Recent turmoil in the banking sector has shown that Bitcoin (BTC) and Ether (ETH) can withstand a shaky economy, outperform other asset classes and function like gold, says ARK Invest chief executive Cathie Wood — though one long-time investor still isn’t sold.
Wood explained in an April 15 interview that Bitcoin’s resilience throughout the most recent banking crisis has been “the most remarkable” of all indicators her tech-focused investment management firm is monitoring.
Bitcoin and Ether are now acting as “risk-off” assets and as a “flight to safety” for investors amid macroeconomic uncertainty, she claimed:
“They’re going to disrupt the traditional world order. What are Bitcoin and Ether doing? I mean by the very fact that they’re being considered flight to safety like gold, that’s really interesting and suggests much broader-based adoption and acceptance than I think most people understand.”
“We would say that there is a flight to safety, certainly led by crypto assets, and it is telling us that the world is transforming and will continue to transform. You cannot stop innovation,” she added.
Why have bitcoin and other crypto assets appreciated during this banking crisis? In our view and in contrast to those in the traditional financial world, many crypto assets face no central points of failure: they are decentralized, transparent, and auditable.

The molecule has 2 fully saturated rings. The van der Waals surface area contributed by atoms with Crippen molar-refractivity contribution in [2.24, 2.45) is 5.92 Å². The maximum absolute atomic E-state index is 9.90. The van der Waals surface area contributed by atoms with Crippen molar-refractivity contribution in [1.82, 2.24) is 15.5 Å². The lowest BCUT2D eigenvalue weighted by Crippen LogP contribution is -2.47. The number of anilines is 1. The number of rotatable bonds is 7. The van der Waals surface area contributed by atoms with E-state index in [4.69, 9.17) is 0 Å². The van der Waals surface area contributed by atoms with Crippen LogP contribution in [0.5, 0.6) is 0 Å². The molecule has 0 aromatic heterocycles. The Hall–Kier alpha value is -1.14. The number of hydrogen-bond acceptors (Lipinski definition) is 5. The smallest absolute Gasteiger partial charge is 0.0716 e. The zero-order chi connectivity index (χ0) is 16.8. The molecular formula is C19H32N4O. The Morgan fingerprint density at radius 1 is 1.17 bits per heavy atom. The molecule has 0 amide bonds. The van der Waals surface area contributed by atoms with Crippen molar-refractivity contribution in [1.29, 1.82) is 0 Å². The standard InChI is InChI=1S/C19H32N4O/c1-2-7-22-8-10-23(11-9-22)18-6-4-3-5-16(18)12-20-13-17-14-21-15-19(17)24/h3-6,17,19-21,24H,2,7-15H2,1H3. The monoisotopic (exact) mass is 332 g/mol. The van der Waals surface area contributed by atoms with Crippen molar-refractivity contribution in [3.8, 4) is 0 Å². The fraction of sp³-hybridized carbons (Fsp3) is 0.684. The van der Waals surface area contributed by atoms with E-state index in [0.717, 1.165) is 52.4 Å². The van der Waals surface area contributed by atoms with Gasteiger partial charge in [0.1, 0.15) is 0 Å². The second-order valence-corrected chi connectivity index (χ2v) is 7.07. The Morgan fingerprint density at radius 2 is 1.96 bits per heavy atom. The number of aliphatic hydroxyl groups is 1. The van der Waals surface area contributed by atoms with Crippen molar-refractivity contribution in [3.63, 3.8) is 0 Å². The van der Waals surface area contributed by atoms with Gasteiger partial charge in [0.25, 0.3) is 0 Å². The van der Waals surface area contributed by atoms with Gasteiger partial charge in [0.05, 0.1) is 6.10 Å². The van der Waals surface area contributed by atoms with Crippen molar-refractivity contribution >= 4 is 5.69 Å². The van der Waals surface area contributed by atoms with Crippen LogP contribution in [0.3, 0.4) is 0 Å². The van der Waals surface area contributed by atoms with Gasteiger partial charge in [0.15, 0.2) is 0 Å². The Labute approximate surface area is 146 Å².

— Cathie Wood (@CathieDWood) March 23, 2023
Wood thinks cryptocurrency will eventually become an “election issue” when the sector becomes more broadly accepted and the public can more clearly see the kinds of regulatory pressures that the United States government are applying on the industry to maintain centralized control of money and monetary policy.
Not all share Wood’s sentiment.
Ray Dalio, the founder of Bridgewater Associates, the world’s largest hedge fund by assets under management, explained in an April 12 interview that Bitcoin cannot serve as an “effective currency” because it is too volatile and central banks won’t adopt it:
“Bitcoin is neither an effective store hold of wealth or a medium of exchange so it is not an effective currency. It has a volatility to it that has no relation to practically anything […] it’s a very, very poor alternative to gold.”
“They can outlaw [Bitcoin]. They can regulate it. Central banks and countries pretty much don’t want it anyway,” he said, adding that it gets attention “way out of proportion” to its size.
Dalio strengthened his case by pointing out that gold is the third largest reserve held by central banks, trailing only the U.S. dollar and euros.
Despite previously describing Bitcoin as “one hell of an invention,” Dalio recently explained that he instead wants to see an “inflation-linked” coin be built that would serve to ensure consumers secure their buying power.